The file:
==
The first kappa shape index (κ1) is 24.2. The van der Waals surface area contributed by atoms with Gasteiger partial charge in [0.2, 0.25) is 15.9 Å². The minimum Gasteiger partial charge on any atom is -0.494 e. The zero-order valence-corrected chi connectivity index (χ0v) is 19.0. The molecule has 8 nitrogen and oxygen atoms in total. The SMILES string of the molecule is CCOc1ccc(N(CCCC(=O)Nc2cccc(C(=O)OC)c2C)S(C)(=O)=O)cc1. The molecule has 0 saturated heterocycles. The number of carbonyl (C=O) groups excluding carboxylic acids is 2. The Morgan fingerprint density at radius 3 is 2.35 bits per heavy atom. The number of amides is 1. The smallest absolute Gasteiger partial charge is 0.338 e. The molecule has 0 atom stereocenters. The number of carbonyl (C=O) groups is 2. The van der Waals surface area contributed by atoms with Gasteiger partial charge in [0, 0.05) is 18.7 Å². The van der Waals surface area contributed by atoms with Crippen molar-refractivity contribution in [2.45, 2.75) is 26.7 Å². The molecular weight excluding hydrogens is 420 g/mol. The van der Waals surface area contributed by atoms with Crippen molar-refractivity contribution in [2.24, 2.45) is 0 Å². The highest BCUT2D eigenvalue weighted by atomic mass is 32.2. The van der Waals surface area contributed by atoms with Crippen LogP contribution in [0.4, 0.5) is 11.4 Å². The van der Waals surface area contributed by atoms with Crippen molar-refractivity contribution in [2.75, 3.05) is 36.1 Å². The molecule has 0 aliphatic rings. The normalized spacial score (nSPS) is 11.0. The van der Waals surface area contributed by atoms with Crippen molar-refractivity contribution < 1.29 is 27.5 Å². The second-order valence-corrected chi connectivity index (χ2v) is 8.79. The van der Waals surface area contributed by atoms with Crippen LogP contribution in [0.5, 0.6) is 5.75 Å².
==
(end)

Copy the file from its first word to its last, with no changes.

The first kappa shape index (κ1) is 24.2. The van der Waals surface area contributed by atoms with Gasteiger partial charge in [0.2, 0.25) is 15.9 Å². The minimum Gasteiger partial charge on any atom is -0.494 e. The zero-order valence-corrected chi connectivity index (χ0v) is 19.0. The molecule has 8 nitrogen and oxygen atoms in total. The SMILES string of the molecule is CCOc1ccc(N(CCCC(=O)Nc2cccc(C(=O)OC)c2C)S(C)(=O)=O)cc1. The molecule has 0 saturated heterocycles. The number of carbonyl (C=O) groups excluding carboxylic acids is 2. The Morgan fingerprint density at radius 3 is 2.35 bits per heavy atom. The number of amides is 1. The smallest absolute Gasteiger partial charge is 0.338 e. The molecule has 0 atom stereocenters. The number of carbonyl (C=O) groups is 2. The van der Waals surface area contributed by atoms with Gasteiger partial charge in [0, 0.05) is 18.7 Å². The van der Waals surface area contributed by atoms with Crippen molar-refractivity contribution in [2.45, 2.75) is 26.7 Å². The molecular weight excluding hydrogens is 420 g/mol. The van der Waals surface area contributed by atoms with Crippen molar-refractivity contribution in [2.24, 2.45) is 0 Å². The highest BCUT2D eigenvalue weighted by atomic mass is 32.2. The van der Waals surface area contributed by atoms with Crippen LogP contribution in [0.4, 0.5) is 11.4 Å². The van der Waals surface area contributed by atoms with Crippen molar-refractivity contribution in [2.75, 3.05) is 36.1 Å². The molecule has 0 aliphatic rings. The normalized spacial score (nSPS) is 11.0. The van der Waals surface area contributed by atoms with Crippen molar-refractivity contribution < 1.29 is 27.5 Å². The second-order valence-corrected chi connectivity index (χ2v) is 8.79. The van der Waals surface area contributed by atoms with Crippen LogP contribution in [0.5, 0.6) is 5.75 Å².